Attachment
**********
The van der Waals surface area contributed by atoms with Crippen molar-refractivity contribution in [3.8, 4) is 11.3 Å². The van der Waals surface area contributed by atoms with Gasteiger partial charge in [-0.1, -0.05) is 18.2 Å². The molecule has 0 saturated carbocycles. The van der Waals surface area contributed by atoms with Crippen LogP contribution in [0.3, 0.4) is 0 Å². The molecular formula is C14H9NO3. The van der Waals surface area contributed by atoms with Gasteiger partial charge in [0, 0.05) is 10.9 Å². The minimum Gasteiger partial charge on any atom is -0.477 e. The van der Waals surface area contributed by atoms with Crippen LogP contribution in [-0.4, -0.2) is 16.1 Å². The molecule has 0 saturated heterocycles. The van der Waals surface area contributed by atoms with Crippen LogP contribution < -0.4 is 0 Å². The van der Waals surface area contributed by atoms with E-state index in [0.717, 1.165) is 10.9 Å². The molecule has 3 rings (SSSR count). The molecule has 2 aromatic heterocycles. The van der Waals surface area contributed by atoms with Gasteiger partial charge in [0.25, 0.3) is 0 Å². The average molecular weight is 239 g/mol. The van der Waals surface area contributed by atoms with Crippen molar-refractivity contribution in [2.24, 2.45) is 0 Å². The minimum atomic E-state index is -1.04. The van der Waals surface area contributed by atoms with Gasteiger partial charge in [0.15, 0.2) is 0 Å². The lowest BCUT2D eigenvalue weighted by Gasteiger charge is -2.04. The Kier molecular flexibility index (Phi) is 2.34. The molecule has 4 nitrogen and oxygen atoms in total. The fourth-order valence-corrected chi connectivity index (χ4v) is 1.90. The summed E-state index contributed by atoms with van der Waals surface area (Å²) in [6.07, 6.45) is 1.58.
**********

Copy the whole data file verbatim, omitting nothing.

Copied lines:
The van der Waals surface area contributed by atoms with Crippen molar-refractivity contribution in [3.8, 4) is 11.3 Å². The van der Waals surface area contributed by atoms with Gasteiger partial charge in [-0.1, -0.05) is 18.2 Å². The molecule has 0 saturated carbocycles. The van der Waals surface area contributed by atoms with Crippen LogP contribution in [0.3, 0.4) is 0 Å². The molecular formula is C14H9NO3. The van der Waals surface area contributed by atoms with Gasteiger partial charge in [0, 0.05) is 10.9 Å². The minimum Gasteiger partial charge on any atom is -0.477 e. The van der Waals surface area contributed by atoms with Crippen LogP contribution in [-0.4, -0.2) is 16.1 Å². The molecule has 0 saturated heterocycles. The van der Waals surface area contributed by atoms with Crippen LogP contribution < -0.4 is 0 Å². The van der Waals surface area contributed by atoms with E-state index in [0.717, 1.165) is 10.9 Å². The molecule has 3 rings (SSSR count). The molecule has 2 aromatic heterocycles. The van der Waals surface area contributed by atoms with Gasteiger partial charge in [0.25, 0.3) is 0 Å². The average molecular weight is 239 g/mol. The van der Waals surface area contributed by atoms with Crippen molar-refractivity contribution in [2.24, 2.45) is 0 Å². The minimum atomic E-state index is -1.04. The van der Waals surface area contributed by atoms with Gasteiger partial charge in [0.15, 0.2) is 0 Å². The lowest BCUT2D eigenvalue weighted by Gasteiger charge is -2.04. The Kier molecular flexibility index (Phi) is 2.34. The molecule has 4 nitrogen and oxygen atoms in total. The fourth-order valence-corrected chi connectivity index (χ4v) is 1.90. The summed E-state index contributed by atoms with van der Waals surface area (Å²) in [6.07, 6.45) is 1.58.